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In case you hadn't heard of it (don't worry, most people haven’t), the Camino is a roughly 800 km walk across the North of Spain. It is a Christian pilgrimage route which goes back hundreds of years. In English, it is known as the Way of St James. And that’s because it ends in Santiago de Compostela at the Cathedral that supposedly houses the remains of St James.
You are likely familiar with hundreds and thousands of Christians performing annual pilgrimages to places like Rome or Jerusalem. Well, the Camino de Santiago is just as famous, if not more so!
However, it's not just pilgrims that choose to walk this way. It has become extremely popular amongst hikers, cyclists and tourists looking to experience the beauty of Northern Spain.
I started my Camino on 31st May from St Jean Pied de Port, which lies in the deep South of France, roughly 15 km from the border with Spain.
The first day, and in my opinion the toughest day of all, starts with you ascending about 900 metres up and over the Pyrenees as you leave France behind and start your first steps down into Spain.
From then onwards, you have somewhere close to 800 km of sometimes flat, sometimes hilly terrain all the way across the North until you reach Santiago.
I booked my flight home from Santiago on 3rd July, meaning I had 34 days in total to make it to the finish line. However, my aim was always to arrive on the 1st July, so that I had time to see the city and perhaps enjoy a beverage or seven to celebrate.
Well, in the end, I followed my intended schedule perfectly and arrived on the Saturday night, where me and a friend who flew out, got involved in the local Spanish celebrations.
It just so happened they had a fiesta starting that night and it was on the same street as our hostel! 2 Euros for a large glass of red wine was too hard to turn down, and we spent the whole night, and early hours of the morning, celebrating the finish!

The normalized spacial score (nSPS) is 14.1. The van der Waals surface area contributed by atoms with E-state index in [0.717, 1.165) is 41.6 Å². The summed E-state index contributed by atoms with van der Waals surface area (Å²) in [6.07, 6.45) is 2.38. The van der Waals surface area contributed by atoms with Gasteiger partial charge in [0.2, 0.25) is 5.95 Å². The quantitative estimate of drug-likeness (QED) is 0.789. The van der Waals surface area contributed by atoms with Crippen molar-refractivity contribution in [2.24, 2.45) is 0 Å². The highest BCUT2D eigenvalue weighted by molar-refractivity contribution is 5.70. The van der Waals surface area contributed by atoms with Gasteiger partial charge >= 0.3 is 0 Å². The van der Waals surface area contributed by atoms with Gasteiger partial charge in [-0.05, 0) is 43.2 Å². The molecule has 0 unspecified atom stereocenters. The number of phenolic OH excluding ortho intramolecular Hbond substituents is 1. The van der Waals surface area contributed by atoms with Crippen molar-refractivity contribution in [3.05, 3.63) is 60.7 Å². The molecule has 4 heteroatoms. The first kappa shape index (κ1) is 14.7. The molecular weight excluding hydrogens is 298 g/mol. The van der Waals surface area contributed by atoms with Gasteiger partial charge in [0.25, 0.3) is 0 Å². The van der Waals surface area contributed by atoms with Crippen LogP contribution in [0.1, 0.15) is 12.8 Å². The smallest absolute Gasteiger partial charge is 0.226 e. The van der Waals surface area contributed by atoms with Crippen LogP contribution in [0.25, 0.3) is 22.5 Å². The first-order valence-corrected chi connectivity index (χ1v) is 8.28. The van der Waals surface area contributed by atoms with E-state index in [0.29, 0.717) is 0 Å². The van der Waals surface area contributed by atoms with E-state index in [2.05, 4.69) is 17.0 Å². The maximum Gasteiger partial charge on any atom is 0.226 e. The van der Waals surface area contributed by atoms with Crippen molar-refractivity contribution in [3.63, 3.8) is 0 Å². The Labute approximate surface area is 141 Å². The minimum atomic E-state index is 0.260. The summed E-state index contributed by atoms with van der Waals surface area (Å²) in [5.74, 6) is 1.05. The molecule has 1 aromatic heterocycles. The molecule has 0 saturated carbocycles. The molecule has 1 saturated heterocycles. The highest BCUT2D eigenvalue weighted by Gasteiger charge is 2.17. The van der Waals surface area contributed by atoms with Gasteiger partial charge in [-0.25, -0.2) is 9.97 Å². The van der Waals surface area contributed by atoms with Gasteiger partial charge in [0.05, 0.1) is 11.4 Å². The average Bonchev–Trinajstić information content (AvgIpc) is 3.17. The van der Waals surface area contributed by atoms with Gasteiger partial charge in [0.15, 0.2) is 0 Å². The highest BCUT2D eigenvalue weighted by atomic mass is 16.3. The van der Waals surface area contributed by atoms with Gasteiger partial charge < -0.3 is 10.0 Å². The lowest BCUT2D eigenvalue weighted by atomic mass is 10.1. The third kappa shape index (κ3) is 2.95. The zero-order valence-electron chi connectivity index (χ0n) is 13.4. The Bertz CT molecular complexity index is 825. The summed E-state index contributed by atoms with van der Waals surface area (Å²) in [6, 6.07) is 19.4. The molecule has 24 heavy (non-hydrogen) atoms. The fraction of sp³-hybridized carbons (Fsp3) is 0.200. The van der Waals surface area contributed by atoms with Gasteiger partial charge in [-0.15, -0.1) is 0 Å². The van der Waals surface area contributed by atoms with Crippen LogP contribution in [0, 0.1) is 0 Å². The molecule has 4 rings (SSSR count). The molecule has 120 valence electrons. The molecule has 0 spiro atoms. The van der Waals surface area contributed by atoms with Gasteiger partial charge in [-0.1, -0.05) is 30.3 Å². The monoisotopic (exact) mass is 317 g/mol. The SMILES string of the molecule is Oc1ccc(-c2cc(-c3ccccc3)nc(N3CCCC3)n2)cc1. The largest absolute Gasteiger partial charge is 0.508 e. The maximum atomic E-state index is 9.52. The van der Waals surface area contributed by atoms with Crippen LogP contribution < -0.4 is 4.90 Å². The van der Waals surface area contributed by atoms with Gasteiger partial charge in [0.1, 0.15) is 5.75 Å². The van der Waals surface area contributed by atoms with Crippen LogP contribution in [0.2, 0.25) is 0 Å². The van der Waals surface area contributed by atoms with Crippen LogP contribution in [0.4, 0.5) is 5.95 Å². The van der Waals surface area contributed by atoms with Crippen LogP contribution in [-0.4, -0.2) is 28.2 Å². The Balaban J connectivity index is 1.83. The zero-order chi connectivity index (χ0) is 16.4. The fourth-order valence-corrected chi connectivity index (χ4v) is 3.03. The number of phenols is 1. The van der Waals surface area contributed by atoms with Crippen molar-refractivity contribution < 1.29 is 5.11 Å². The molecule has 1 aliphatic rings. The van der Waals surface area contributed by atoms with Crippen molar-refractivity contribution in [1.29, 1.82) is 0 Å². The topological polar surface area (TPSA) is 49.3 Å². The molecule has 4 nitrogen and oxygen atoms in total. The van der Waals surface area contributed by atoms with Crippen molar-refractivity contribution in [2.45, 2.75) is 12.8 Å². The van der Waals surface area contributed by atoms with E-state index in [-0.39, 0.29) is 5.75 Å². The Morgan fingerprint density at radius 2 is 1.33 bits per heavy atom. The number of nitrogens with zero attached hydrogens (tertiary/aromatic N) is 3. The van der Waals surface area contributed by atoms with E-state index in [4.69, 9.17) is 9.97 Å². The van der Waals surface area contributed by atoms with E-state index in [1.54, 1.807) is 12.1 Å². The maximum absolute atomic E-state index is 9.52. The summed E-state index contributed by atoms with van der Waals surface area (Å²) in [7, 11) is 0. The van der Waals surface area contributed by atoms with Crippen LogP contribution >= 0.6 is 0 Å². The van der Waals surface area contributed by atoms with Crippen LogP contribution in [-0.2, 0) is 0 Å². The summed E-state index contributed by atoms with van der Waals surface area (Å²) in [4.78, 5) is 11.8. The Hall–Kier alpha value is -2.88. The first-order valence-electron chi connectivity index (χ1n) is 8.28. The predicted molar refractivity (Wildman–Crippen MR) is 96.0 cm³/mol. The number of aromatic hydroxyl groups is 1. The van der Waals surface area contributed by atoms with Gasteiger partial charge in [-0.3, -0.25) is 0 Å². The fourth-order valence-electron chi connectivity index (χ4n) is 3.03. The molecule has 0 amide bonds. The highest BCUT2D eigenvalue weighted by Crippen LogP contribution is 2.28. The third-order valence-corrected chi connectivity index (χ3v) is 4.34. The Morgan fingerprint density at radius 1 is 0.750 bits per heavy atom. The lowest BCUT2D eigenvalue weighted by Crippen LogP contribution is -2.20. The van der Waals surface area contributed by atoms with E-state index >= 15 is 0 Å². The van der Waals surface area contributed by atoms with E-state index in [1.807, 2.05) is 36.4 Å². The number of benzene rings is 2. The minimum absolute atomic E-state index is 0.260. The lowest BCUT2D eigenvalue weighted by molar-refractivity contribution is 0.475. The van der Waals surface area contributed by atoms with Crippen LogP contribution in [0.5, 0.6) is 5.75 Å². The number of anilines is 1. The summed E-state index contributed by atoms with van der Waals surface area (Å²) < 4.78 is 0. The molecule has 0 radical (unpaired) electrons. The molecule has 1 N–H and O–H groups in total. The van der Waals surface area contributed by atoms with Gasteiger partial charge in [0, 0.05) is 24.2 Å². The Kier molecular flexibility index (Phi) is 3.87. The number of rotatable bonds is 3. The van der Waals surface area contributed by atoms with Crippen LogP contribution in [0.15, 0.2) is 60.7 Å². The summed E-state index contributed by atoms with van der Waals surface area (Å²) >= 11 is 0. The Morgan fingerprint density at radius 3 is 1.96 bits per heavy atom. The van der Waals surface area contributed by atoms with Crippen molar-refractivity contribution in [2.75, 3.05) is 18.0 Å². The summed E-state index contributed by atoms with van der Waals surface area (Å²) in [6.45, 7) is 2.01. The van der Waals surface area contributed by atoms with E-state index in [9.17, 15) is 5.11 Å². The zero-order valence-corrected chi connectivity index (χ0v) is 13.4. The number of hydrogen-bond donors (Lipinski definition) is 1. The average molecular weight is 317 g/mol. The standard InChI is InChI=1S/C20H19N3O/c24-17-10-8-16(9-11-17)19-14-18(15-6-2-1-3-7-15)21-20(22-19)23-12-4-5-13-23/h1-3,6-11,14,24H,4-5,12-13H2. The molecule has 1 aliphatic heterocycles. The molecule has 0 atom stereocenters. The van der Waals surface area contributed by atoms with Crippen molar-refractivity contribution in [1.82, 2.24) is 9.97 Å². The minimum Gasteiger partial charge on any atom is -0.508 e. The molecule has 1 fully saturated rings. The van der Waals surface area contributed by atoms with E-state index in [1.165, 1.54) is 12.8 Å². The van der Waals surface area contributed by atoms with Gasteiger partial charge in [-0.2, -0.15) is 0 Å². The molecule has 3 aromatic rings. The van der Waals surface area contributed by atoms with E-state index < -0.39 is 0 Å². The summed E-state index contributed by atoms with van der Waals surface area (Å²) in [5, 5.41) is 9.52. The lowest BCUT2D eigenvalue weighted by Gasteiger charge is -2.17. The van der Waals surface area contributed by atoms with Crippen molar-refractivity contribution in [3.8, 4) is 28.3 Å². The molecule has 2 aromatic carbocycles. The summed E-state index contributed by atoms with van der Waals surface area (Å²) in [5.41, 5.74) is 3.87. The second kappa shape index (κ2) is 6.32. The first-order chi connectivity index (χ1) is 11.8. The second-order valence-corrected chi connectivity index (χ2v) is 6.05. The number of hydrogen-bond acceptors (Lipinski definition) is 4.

But it wasn't all fun and games ...
Read Also: What to pack for the Camino
Strangely enough, when I set out, I was never really that concerned about the physical challenges of the Camino.
I consider myself relatively fit and, though I’d never attempted a walk of this magnitude before, I was fairly confident I could finish it in style.
I mean, hundreds of people start the Camino every day, and that includes people from the age of 7 all the way up to 90. If they can do it, so can I!
Instead, the biggest challenge I thought I would face was the mental challenge of spending so much time alone and with my own thoughts.
Not that I don't enjoy some alone time. In fact, I revel in it!
But I spend all of my time travelling with Cazzy so had never been away on my own for such a long period. My mind also has a tendency to go into overdrive when left with nothing to do but think, so that was something that worried me.
Overall, yes I certainly did find it tough at times being away from Cazzy but I certainly did get from it what I wanted.
Which was plenty of time to think some things through and prove to myself that I could do something like that on my own.
Also, it’s true what Camino-fanatics say, “you never walk alone on the Camino”.
Almost all day of every day, you're able to see other Pilgrims ahead and behind. So there's always someone to talk with if you want to.